When Mead protests that she doesn’t believe the Nazis perpetrated this atrocity “in the name of Christianity,” Baldwin — who was a preacher for three and a half years — counters:

BALDWIN: The first European power to sign a concordat with Hitler was the Pope. And I am old enough to remember the Italian-Ethiopian war, when the pope of that church which stands in Rome sent out white Italian boys with his blessings to rape Ethiopia.

MEAD: They also used to bless the Germans when they were going to rape the French, and the French when they were going to rape the Germans. You are dealing with a period where people blessed every army.

BALDWIN: What I am dealing with is the morality beneath all this.

The point, of course, isn’t to vilify any one religion — we live in a world of enough antagonism, and we have hard enough a time cultivating the capacity for true compassion in which, as Tolstoy and Gandhi agreed in their famous correspondence on why we hurt each other, our civilization’s only true salvation lies. The point — Baldwin’s point in saying this, and mine in resurfacing it after all these decades — is that religion is merely a technology of thought, and like any technology it can be used for noble purposes and it can be used for vile ones. The point, above all, is to remember that no doctrine or dogma will ever provide a shortcut for the critical thinking and moral wisdom for which each of us is responsible in how we contact this world.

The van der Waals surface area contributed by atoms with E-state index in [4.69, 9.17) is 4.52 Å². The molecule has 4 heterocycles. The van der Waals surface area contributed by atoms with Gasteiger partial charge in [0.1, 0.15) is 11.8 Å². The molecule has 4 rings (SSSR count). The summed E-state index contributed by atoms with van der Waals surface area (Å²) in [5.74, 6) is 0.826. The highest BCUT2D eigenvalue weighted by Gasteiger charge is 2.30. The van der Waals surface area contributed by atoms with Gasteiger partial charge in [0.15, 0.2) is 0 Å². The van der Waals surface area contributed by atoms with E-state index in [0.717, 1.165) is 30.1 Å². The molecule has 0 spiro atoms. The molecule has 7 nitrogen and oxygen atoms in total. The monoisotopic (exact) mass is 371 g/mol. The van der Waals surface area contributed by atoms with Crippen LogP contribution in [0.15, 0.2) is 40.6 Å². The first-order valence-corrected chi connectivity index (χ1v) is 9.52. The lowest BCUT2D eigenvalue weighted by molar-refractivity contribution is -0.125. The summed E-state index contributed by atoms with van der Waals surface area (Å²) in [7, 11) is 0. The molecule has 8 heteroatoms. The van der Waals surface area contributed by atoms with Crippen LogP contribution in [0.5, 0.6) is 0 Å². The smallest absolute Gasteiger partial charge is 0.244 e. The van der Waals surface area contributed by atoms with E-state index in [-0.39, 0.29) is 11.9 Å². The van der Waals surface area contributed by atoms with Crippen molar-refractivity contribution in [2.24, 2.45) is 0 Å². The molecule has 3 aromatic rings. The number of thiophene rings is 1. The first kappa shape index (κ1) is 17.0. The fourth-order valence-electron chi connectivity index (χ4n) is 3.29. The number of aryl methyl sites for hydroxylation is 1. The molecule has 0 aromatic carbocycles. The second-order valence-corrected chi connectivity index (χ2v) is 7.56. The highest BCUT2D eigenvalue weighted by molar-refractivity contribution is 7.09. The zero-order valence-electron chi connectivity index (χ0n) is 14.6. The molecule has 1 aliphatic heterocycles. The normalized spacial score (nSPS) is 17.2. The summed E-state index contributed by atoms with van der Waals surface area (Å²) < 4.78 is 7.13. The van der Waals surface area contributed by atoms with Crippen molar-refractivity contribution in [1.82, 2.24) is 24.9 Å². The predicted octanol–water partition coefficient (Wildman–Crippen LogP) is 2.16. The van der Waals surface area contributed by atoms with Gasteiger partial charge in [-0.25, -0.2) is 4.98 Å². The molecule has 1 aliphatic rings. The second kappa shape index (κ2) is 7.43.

And yet Mead argues that both she and Baldwin — people in America and most of the West, that is — got their sense of morality from the Christian tradition. She considers where the broader moral idea of universal brotherhood originated:

MEAD: Muslims don’t believe in loving everybody as brothers. They only love Muslims as brothers. They don’t really have an idea of universal brotherhood… You can find it in Buddhism, but you didn’t get it from Buddhism. Now, that’s the point. You and I, what we have in the belief in the brotherhood of man, of all men, of the power of love, we got out of the Christian tradition.

BALDWIN: Did we? I mean, I accept the premise. I know what you are saying. But at the risk of being difficult, did we? I wonder. It seems to me that there are lots of ways to read the New Testament, and in my experience no pope, except perhaps John XXIII, can possibly have read it… What I am trying to get at is if any particular discipline — whether it be Christianity, Buddhism or LSD, God forbid — does not become a matter of your personal honor, your private convictions, then it’s simply a cloak which you can wear or throw off.

A Rap on Race is a remarkably prescient read in its totality. More highlights from it can be found here. Complement this particular focal point with Dostoyevsky on why there are no bad people, Flannery O’Connor on dogma and the difference between belief and faith, and Isaac Asimov on religion versus humanism.

Published November 19, 2015